Juliette Haigh's arms had seized up.
She and partner Rebecca Scown had sprinted out of the blocks and were now running on empty.
This was not their normal pattern of racing but they were out of form and had to try something new.
They were trying to hang on for silver but with every stroke the Australians and the United States narrowed the margin.
Three boats flashed across the line, Australia were second, there was a pause and then the Kiwi flag flashed to confirm the Waikato pair as Olympic bronze medallists.
Haigh, partner of super sculler Mahe Drysdale, and Scown climbed out of the boat together to be swamped by New Zealand's media.
What was it like in the dying stages? Did you think you had held for third? What was going through your mind in those last few exhausting strokes.
With a beaming smile, Haigh said: "There is not a lot that goes through the head, apart from dealing with the pain.
"My arms were seizing up and I didn't want to let go of the oar or do anything disastrous so it is just literally stroke after stroke and you are hanging on for dear life for the end, praying that we could get our nose in front of the Australians, who obviously just got us there."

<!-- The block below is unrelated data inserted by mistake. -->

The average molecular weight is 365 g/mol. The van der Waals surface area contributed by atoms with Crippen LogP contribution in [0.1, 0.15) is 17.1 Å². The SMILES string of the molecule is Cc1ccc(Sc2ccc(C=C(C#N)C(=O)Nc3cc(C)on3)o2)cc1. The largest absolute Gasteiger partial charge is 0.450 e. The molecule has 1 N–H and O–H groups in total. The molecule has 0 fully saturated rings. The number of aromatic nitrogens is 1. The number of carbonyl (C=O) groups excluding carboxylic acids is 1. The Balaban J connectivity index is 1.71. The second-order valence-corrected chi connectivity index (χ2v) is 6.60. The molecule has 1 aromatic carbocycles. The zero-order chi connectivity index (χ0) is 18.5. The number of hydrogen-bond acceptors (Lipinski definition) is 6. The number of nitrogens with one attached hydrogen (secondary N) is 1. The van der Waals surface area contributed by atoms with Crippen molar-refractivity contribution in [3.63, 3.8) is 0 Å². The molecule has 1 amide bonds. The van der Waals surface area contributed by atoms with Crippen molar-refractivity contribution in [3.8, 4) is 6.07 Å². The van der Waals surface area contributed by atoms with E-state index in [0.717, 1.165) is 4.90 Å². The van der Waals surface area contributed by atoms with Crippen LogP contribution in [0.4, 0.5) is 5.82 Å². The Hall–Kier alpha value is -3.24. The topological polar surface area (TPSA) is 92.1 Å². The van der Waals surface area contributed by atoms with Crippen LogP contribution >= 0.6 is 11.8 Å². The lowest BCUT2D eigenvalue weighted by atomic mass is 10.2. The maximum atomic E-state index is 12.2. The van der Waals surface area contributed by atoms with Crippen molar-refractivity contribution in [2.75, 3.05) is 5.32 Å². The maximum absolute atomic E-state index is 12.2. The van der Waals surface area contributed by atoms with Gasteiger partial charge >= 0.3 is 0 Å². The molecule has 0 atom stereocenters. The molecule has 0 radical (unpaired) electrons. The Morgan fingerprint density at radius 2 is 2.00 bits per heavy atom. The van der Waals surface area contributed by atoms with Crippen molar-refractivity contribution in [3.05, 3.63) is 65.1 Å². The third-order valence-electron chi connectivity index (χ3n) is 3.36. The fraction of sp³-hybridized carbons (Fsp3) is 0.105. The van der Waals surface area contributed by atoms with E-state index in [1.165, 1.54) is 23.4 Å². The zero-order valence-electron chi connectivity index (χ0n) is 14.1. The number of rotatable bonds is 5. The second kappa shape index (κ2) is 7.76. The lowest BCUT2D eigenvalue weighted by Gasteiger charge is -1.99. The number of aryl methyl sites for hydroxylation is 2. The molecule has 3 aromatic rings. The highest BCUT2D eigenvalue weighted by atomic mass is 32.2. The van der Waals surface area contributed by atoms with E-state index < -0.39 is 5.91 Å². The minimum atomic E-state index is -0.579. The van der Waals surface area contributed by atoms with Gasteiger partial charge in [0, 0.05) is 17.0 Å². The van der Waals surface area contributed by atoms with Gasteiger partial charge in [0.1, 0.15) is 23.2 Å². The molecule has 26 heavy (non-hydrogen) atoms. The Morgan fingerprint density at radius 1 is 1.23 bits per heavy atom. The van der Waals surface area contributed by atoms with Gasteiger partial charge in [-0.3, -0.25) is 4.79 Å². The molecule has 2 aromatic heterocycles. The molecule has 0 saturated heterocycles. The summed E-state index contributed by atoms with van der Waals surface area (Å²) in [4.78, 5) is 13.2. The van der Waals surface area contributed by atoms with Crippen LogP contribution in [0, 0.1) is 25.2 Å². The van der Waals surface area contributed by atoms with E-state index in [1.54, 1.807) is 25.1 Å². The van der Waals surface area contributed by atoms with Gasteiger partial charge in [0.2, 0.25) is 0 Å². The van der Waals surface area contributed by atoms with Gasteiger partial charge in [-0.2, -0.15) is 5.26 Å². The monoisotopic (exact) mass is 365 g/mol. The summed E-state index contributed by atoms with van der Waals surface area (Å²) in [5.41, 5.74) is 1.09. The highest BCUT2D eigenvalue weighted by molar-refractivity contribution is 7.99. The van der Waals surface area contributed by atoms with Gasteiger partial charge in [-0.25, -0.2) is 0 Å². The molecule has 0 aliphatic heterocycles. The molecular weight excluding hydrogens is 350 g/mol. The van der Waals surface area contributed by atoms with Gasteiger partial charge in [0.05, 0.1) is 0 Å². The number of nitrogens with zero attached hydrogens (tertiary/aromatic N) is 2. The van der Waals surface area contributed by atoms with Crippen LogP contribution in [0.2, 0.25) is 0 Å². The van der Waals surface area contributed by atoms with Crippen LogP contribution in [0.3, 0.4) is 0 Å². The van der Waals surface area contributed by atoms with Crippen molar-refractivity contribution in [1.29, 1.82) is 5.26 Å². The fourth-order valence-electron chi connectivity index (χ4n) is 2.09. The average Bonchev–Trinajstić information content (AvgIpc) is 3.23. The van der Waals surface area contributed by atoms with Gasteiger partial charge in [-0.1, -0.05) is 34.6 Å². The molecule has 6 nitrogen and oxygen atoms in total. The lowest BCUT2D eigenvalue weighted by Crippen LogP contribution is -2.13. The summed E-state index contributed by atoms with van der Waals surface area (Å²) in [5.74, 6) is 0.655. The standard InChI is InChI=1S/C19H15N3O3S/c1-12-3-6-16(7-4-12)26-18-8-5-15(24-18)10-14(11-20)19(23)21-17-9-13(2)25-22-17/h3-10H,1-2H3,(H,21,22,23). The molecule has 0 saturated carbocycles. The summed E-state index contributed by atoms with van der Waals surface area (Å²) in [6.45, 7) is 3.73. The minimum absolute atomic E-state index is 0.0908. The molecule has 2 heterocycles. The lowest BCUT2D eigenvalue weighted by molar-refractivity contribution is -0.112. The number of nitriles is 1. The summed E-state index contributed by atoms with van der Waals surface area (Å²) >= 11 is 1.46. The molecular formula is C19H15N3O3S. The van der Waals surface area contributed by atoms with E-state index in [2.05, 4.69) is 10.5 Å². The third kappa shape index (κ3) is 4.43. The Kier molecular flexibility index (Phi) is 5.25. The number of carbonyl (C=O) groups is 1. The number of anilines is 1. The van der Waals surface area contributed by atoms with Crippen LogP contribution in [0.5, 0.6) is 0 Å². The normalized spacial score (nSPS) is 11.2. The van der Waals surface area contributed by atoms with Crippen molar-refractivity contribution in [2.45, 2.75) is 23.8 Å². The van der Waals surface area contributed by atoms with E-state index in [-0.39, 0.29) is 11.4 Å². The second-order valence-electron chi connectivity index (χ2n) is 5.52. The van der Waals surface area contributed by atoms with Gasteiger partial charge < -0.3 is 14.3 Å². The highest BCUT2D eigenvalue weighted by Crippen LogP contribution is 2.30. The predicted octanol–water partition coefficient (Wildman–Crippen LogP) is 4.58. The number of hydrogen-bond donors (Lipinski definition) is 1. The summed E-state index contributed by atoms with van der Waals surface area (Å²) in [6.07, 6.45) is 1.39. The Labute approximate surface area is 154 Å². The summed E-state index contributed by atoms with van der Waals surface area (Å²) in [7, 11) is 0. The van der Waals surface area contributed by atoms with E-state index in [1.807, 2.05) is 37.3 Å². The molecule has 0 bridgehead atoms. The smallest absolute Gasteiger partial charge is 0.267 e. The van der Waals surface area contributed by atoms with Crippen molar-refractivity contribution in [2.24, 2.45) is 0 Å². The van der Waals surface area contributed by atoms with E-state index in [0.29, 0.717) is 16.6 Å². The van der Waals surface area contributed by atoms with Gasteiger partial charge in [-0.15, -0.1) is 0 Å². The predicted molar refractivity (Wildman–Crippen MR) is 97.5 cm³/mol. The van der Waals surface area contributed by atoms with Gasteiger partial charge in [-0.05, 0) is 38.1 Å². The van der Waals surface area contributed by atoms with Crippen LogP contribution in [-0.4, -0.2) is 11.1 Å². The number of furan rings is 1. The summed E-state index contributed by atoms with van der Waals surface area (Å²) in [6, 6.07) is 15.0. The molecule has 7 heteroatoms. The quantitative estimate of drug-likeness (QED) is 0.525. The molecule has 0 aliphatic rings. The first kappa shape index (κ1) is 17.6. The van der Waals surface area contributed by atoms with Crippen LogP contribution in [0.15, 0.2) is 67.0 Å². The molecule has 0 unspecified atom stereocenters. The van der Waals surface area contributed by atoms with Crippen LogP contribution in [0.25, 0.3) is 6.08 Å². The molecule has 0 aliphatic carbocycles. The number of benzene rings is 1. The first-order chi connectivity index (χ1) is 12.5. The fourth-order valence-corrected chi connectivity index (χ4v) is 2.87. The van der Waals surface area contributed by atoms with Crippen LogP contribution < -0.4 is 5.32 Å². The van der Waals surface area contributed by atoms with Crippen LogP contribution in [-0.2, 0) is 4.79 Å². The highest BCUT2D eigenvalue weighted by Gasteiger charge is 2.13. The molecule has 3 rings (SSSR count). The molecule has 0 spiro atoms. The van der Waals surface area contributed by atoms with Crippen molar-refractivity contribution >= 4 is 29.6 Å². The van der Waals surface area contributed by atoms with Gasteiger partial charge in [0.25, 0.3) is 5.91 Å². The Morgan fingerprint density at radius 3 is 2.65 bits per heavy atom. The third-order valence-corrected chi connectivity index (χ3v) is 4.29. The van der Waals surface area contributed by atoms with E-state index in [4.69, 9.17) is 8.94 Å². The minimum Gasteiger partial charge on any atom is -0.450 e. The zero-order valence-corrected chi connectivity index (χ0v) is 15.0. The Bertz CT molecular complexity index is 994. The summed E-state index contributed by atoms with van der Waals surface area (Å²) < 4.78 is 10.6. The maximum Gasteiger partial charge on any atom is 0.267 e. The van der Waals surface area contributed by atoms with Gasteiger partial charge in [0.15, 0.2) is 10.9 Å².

You could tell this was special for Haigh. She might be a three-time world champion in the pairs but was only fifth in the Beijing Olympics so something was missing in her life.
Now she has it, in one of the great rowing transformation in the space of four days. She and Scown were snails in the heats but today they attacked from the start and have a bronze medal to show for it.
"We've said this is the race we wanted to put it together in and I'm just so happy we did," Haigh said.
"We had a really good race, we took the risk at the beginning. We did something we struggled to do all season and we put all the work into the first 1000m and at the end we did everything we could to the finish line."
- Fairfax Media